AACN's new tool simplifies ICU nurse onboarding

The American Association of Critical-Care Nurses launched a knowledge assessment tool, Feb. 13 to more easily find knowledge gaps and personalize new training to streamline onboarding time for ICU nurses. 

It's something that a few nurse leaders have already jumped on, and have begun seeking out leadership approvals to implement it fully at their respective hospitals. 

It's being looked at by some, like Jodi Doney, MSN, RN, nurse educator at Ohio State Richard M. Ross Heart Hospital in Columbus, as a tool that can assist not only with onboarding, but also retention, since its personalization aspects help new nurses avoid unnecessary or redundant training modules they may be given without the new system.

"Financially for the organization, I think it will have a huge impact because, there's a cost to onboarding. While people are orienting to the hospital setting, it is all non-productive time — especially in critical care — and it can be a very lengthy process with lengthy time, which again, costs organizations quite a bit of money upfront," Ms. Doney told Becker's. "If we can get that right in the beginning, and we can give them a very good experience and give them what they feel was meaningful onboarding to their areas, to their unit, and where they feel like they can safely care for their patients in the most effective way; it will just increase their satisfaction and make them want to stay where they're at." 

The AACN's digital tool asks a series of questions to the new nurses and then takes that information to identify any knowledge gaps and then serve up onboarding modules as needed.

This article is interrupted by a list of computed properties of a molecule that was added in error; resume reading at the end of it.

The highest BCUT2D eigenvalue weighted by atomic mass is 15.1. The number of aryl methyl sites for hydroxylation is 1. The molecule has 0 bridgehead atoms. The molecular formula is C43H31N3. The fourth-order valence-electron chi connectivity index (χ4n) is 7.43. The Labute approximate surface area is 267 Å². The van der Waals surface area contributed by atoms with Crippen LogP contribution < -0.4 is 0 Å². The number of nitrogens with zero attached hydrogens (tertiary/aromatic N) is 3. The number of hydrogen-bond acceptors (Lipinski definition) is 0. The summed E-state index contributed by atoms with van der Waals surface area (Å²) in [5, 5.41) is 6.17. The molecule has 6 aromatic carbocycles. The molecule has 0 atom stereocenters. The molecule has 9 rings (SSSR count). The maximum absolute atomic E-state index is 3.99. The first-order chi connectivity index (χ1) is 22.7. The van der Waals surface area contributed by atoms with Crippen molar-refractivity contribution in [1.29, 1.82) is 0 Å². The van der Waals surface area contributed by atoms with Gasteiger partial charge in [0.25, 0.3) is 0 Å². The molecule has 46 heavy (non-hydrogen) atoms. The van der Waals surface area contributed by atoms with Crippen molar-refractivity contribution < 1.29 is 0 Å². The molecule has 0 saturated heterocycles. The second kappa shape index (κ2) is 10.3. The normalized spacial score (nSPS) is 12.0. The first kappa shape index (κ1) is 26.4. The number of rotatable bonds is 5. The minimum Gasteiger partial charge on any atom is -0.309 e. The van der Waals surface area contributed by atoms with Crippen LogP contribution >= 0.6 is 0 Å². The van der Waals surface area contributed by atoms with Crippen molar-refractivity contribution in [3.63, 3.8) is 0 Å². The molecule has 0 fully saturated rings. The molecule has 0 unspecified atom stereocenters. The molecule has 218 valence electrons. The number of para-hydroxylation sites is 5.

The aim is "intended to support a process that is both consistent in its application and personalized to each nurse, regardless of background or experience, allowing educators who are challenged by staffing fluctuations to support an effective onboarding and training process for everyone," an AACN spokesperson told Becker's

The organization says a group of critical care experts from across the country worked in partnership to develop the tool and bring it to fruition. Prior to the official roll-out, it also underwent validation testing and pilot testing with a group of diverse nurses to refine the series of questions the technology asks and cover all necessary knowledge for nurses working in hospitals, academic medical centers and other critical care settings. 

Other tools like it could be on the horizon, the group said.

"AACN is in the early stages of exploring the possibility of creating similar tools to address other critical care populations," the spokesperson shared with Becker's. "Any new tools will undergo review and evaluation to ensure it remains current with evidence-based practice."

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